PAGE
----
When it looked as through the Hurricanes might stand a chance of coming back, the ‘Canes coughed it back up and gave the Bruins a 3-1 lead when they left Marc Savard alone at the back door midway through the second period. You could almost hear the whoosh of the air being sucked out of the RBC Center.
The Hurricanes couldn’t get it out of their own end after that and Patrick Eaves took a tripping penalty. Matt Cullen and Chad LaRose took off on a shorthanded breakout but Boston’s defense pinned Cullen to Thomas’ right side and the goalie shut him off.
Bergeron found Chuck Kobasew streaking to the net, unbeknown to Tim Gleason, who guarded the net. Kobasew tapped it in to give Boston a comfortable cushion and that’s how the period ended.
“We won one Game 7, we will win another!” the Jumbotron proclaimed at the start of the third period. Yep, even our beloved JT guys and girls had given up on this game with 20 minutes left to play.
The Bruins were like a highly trained school of fish, acting as one to stomp on the ‘Canes whenever they tried to enter the offensive zone. They picked off every pass, blocked every shot, and allowed Thomas to take care of the rest.
“It wasn’t about one guy,” Cole said. “It was about our team, and we weren’t good enough tonight.”
Sergei Samsonov brought it within two again due to his persistent play in front of the net. Samsonov poked at a rebound in front of Thomas and slid it underneath him. Staal and Gleason received the assists.
Right afterward, the ‘Canes received a power play when Montador boarded Tuomo Ruutu. Ruutu got up gingerly, checking his face for blood, and Staal almost converted early in the man advantage but sent the puck high and looked upwards in disgust. Ray Whitney gave Aaron Ward another pop in the face after the Bruins’ D-man roughed him up during the net. The blogosphere is probably rushing to his defense as we speak.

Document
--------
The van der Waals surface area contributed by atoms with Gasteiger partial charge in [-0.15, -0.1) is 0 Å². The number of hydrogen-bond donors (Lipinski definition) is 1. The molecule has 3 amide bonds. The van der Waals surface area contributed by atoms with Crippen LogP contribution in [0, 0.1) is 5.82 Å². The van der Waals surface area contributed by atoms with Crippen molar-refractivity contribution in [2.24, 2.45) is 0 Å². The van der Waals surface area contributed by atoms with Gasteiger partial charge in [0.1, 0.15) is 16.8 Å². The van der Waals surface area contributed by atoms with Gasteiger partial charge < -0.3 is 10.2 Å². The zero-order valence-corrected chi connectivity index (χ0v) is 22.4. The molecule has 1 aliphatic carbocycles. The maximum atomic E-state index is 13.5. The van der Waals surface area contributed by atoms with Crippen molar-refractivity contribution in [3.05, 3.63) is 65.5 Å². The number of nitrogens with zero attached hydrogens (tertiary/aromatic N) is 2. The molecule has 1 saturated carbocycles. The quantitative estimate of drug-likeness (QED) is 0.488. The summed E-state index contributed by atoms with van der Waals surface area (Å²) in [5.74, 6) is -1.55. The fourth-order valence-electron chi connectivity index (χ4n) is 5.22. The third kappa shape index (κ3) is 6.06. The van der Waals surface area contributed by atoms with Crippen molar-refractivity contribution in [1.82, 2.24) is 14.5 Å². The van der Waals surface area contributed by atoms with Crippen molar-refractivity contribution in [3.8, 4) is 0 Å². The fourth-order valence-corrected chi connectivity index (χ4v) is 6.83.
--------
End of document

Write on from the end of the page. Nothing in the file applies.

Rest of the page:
The power play passed by, but Dennis Wideman game the ‘Canes another chance immediately afterward. Carolina didn’t even put together a decent scoring opporunity on this one, essentially putting the nail in the coffin of its comeback chances and hammering it shut.
Ruutu and Walker executed a double hit on a Bruin, but that was the highlight of the latter half of the third period. The ‘Canes pulled Ward seemingly solely for the purpose of giving Boston the chance to score an empty-netter, because the ‘Canes sure didn’t have anything going.
As Maurice reminded us in the postgame, this is a clean slate for the ‘Canes, a winner-take-all fight to the finish. Boston reminded Carolina why it was so good in the regular season, and if the ‘Canes fall behind by a goal late, don’t look for any last-minute heroics. I'll go ahead and identify the elephant in the room: this looks oddly like the 2006 finals, except that the elephant is quite a bit bigger and has tusks. Massive, massive tusks. But no more messing around, so to speak. Game 7 is Thursday night at 7:30, and I’m not sure if Triangle Offense is liveblogging it yet; we’ll let you know.
Yeah, sure, the ‘Canes have Game 7 experience. But the players don’t seem to think that this has any bearing on Thursday night. Different team, different set of circumstances.
“I think it’s a whole new game,” Ruutu, his chipper self as always, said. “I don’t think it matters. We’ll see who wants it more.”